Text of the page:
What better time than the approach of Toussaint (and in the US, Halloween) to pay homage to some of the many literary ghosts hanging around Paris?
Of course there are way too many of them to talk about all of them. So I here offer a few of my favorites—and invite others to share your own favorite literary ghosts of Paris in the comments below.
Not to be too literal, but the first thought that sprang to my mind for this article is not a ghost at all, but a contemporary American writer who is very much alive and well, living and working in Paris: Jake Lamar.
And why did I think of him? Well, maybe partly because his current work in progress is a play about James Baldwin and Richard Wright, two of my favorite American writers who are no longer alive, and whose ghosts are very much present in Paris. (Both of them died in France, Wright in Paris under somewhat mysterious circumstances–which is part of the drama explored in “Brothers in Exile,” Lamar’s play. You can read more about that here.)
Another reason is that the title of my favorite novel by Lamar is Ghosts of St. Michel. Because it a mystery/thriller, I can’t say too much about the story without spoiling it, but let’s just say that one of the saddest, ugliest moments in French history, which occurred on October 17, 1961–when a peaceful demonstration by Algerians was broken up by the police and “nombreux Algériens” (the exact number never determined) were murdered–figures in the plot. That terrible event was finally commemorated with the placement of a small plaque on the right bank side of the Pont St. Michel in 2001. It is easy to miss it, but I think important not to, for a number of reasons. I plan to place flowers there the next time I’m in Paris. This is a tragic event that needs not to be forgotten.
Another of my favorite American writers in Paris is David Downie, whose latest book, A Passion for Paris: Romanticism and Romance in the City of Light, brings a whole cast of Romantic-era Parisians to life again—Victor Hugo, Delacroix, George Sand, Chopin, Baudelaire just a few of the many illustrious personages among them. These romantic (or Romantic) heroes and heroines come vividly (and yes, passionately) to life in the pages of Downie’s book, and Downie also has excellent suggestions about places you can go to learn more about and/or commune with the spirits of these wild spirits of the nineteenth century. You can learn more about this book here.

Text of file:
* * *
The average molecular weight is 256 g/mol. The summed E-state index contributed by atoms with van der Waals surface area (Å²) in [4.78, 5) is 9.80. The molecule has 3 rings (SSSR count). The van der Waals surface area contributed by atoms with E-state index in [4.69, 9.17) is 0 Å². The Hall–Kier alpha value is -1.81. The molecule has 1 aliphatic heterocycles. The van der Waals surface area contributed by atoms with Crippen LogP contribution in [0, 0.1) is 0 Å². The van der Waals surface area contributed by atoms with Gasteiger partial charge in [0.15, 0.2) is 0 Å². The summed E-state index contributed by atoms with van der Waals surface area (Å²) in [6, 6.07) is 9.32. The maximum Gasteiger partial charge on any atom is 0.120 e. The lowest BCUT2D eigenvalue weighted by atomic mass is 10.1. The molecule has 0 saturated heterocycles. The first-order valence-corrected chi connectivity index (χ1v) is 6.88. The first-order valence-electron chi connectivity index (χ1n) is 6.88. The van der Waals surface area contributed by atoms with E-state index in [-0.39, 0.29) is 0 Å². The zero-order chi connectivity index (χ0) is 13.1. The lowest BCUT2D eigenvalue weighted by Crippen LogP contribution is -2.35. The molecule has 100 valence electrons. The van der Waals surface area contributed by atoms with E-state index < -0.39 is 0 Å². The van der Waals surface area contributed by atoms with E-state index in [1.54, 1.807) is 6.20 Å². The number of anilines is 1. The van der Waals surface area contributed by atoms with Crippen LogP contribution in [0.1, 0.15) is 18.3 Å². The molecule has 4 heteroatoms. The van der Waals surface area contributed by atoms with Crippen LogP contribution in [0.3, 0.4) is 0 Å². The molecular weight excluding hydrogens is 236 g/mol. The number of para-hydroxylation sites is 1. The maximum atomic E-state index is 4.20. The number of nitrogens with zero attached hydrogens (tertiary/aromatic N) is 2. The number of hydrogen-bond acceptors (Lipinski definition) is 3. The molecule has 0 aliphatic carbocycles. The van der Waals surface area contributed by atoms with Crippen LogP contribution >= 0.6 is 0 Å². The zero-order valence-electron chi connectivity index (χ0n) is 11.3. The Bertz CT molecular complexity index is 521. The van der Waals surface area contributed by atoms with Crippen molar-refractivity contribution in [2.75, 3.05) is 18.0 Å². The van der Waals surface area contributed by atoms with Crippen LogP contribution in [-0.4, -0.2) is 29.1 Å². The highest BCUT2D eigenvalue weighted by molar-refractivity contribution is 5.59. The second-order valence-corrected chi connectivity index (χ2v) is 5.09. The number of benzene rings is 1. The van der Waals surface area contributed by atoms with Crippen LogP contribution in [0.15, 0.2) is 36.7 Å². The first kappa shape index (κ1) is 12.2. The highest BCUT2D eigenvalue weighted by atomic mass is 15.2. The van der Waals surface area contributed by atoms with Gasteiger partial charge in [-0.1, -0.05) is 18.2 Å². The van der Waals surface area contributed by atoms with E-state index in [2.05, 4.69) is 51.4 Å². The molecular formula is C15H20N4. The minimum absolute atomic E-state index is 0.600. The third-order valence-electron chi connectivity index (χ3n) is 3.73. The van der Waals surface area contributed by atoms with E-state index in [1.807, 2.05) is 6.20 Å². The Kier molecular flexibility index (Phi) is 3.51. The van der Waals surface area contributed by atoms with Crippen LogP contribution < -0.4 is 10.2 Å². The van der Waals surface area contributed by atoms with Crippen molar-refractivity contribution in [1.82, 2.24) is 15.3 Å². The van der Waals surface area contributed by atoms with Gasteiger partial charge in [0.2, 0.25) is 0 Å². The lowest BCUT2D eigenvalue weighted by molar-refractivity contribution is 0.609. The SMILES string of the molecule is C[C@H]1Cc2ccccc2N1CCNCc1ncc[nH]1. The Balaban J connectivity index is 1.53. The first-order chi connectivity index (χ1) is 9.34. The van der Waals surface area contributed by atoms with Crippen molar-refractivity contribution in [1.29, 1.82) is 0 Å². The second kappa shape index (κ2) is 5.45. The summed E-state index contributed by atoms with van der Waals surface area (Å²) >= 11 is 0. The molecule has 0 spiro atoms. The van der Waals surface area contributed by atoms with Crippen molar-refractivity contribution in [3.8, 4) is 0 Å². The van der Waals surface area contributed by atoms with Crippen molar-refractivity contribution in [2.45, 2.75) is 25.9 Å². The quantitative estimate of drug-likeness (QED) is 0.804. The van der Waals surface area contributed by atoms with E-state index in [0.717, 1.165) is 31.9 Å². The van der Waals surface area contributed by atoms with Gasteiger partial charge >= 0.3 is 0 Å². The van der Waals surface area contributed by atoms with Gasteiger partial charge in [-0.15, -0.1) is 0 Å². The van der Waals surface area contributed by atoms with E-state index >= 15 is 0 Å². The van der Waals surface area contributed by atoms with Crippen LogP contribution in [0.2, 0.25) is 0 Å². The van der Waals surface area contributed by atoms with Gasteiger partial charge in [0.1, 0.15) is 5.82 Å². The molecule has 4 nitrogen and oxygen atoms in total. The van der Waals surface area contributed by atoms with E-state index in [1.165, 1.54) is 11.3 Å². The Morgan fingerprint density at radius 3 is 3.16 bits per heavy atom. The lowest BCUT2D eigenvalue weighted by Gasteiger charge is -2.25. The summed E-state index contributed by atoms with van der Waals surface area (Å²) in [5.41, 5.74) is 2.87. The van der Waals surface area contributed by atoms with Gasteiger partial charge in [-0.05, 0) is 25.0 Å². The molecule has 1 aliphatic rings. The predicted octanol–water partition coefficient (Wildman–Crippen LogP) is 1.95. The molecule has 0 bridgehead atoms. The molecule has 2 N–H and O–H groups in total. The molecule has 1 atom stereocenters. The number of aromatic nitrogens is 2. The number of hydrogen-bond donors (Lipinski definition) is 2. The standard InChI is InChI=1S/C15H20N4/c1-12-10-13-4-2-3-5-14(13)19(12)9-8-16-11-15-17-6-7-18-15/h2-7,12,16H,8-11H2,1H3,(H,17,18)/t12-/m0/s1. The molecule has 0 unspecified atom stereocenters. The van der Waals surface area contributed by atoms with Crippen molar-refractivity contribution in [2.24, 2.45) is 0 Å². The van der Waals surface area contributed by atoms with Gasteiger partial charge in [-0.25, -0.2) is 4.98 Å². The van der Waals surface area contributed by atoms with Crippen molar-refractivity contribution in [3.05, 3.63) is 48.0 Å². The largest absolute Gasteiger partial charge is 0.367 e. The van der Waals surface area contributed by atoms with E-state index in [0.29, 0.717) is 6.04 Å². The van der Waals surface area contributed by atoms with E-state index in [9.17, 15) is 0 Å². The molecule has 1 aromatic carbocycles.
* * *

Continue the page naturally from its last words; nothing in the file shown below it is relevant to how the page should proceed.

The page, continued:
One of my own personal favorite books about Paris is Jack Kerouac’s Satori in Paris. Okay, fine. It’s more about Kerouac than about Paris. But it’s also about language, and literature, and travel, and life. Throughout this book, Kerouac is chasing his own literary heroes and ghosts, from Laurence Sterne (who is never named, but is ever-present in Kerouac’s style and themes) to Honoré de Balzac (whose famous statue by Rodin he is seeking out, and finally sees, shortly before beating a hasty and unplanned retreat back to Florida. (Never mind why. You’ll have to read the book.)
Of course no article of this nature would be complete without mentioning Hemingway. And while there are many spots in Paris where one can chase the ghost of Hemingway)—the Hemingway bar at the Ritz, the Brasserie Lipp, the Closerie des Lilas–and there are frequent articles written about them, I suspect—I must confess I haven’t been into many of them, not on my budget—but I suspect that they are not that full of the spirit of Hemingway anymore anyway. (At least I comfort myself with that thought.) However, there are a few places in Paris where I believe one can feel close to the master without breaking the bank, and I have written about them here.
The hardest one for me to talk about, for this “ghost” was a friend, and is only fairly recently departed from this world. But he too was one of my favorite American writers in Paris, and it would be wrong not to pay him homage in this piece. He died just two years ago after many years in Paris, where he worked at his craft tirelessly, creating his beautiful poetry. You can learn more about James A. Emanuel, and the literary treasures he left with us, here.
Finally, how can one write about literary ghosts in Paris without mentioning that beautiful river? And so I close with my favorite quote about the Seine, by Kate Simon, from her classic travel book, Paris, Places and Pleasures: An Uncommon Guidebook.
“A final reminder. Whenever you are in Paris at twilight in the early summer, return to the Seine and watch the evening sky close slowly on a last strand of daylight fading quietly, like a sigh.”
You can do this in the autumn too. And I would gently suggest that if you are there, you be sure to do so.